Machiavelli's approach to the 'new' IT

Machiavelli's approach to the 'new' IT

Summary: I'm indebted to David Chassels of Procession for this quote from Niccolo Machiavelli:Nothing is more difficult than to introduce a new order, because the innovator has for enemies all those who have done well under the old conditions and lukewarm defenders in those who may do well under the newAnd so it is in today's software market. Organizations have spent many years and billions of dollars investing in IT, often with success that takes years to realize and then bam!

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TOPICS: Oracle, SAP
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I'm indebted to David Chassels of Procession for this quote from Niccolo Machiavelli:

Nothing is more difficult than to introduce a new order, because the innovator has for enemies all those who have done well under the old conditions and lukewarm defenders in those who may do well under the new

And so it is in today's software market. Organizations have spent many years and billions of dollars investing in IT, often with success that takes years to realize and then bam! Along comes social computing and companies like Salesforce.com and Workday attempting to up end the MISO (Microsoft, IBM, SAP, Oracle) gravy train. The reaction?

Large company business leaders seem more conservative than ever. Jason Corsello reports that up to 50 percent of employees are being blocked from using Facebook. In email, David expresses some of the challenges he faces with a different approach to business systems and in particular the challenge from IT professionals:

They don't really understand how people work, they puzzle at business logic that is not wrapped in "technology" (the latest SOA drive a classic example), they have the power base in the business that we threaten and as for allowing users to change a process - not on my watch! Some are even shocked a business analyst could build and even to the point one analysts in a big EU bank was firmly told where her best interest lie - with "IT" not the business!!! Yes that's reality and "disruptive" technology has enemies! How many CXOs or CFO have been prepared to stand up to IT?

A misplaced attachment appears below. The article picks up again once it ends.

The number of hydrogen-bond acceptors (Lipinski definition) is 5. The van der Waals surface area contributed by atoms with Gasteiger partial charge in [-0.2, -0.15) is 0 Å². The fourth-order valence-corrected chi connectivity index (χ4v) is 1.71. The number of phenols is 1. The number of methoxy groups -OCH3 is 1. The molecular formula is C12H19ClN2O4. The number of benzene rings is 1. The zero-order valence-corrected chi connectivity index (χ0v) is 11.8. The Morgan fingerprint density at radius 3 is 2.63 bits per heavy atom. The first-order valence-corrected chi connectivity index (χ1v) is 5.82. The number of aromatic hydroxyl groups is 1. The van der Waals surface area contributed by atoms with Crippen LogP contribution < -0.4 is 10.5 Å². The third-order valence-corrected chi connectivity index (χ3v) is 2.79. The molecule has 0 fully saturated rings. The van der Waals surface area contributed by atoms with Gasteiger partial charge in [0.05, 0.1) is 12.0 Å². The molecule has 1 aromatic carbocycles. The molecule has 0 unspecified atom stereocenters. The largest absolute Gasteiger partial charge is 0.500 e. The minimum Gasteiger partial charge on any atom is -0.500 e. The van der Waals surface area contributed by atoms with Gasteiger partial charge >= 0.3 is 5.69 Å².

A good question and one that helps feed and inform incumbent vendor approaches to the market. Hype and obfuscation continue apace laced with a 'pot, kettle, black' mentality. During Salesforce.com's last earnings call, Marc Benioff responded to claims by Oracle:

In regard to the question about ADP, Oracle cited on their earnings call that they had acquired ADP as an on-demand CRM customer, which surprised us. It also surprised the President of ADP when I called him to ask him about that. It turns out that they bought a company in Atlanta, Georgia called Sterling Tax or something like this that had 10 users, I don't know what the exact number is, but some low number. They felt that was material enough to put it on their earnings call. I think that's evidence of where Oracle is in on-demand CRM.

Most recently, Oracle's president Charles Phillips made claims I consider 'outrageous.' Fellow Irregulars Anshu Sharma and Josh Greenbaum take a more measured view:

The only really outrageous statement comes in the first graf: We're not trying to preserve something from the 1970s like SAP is. As a company, we were in infrastructure first, then we moved into applications.

Correction: SAP is not preserving anything from the 70s (except some of its founders, who ARE relatively well-preserved. And Oracle was NOT an infrastructure company first: they started in database, moved to applications (in 89) and then went into infrastructure.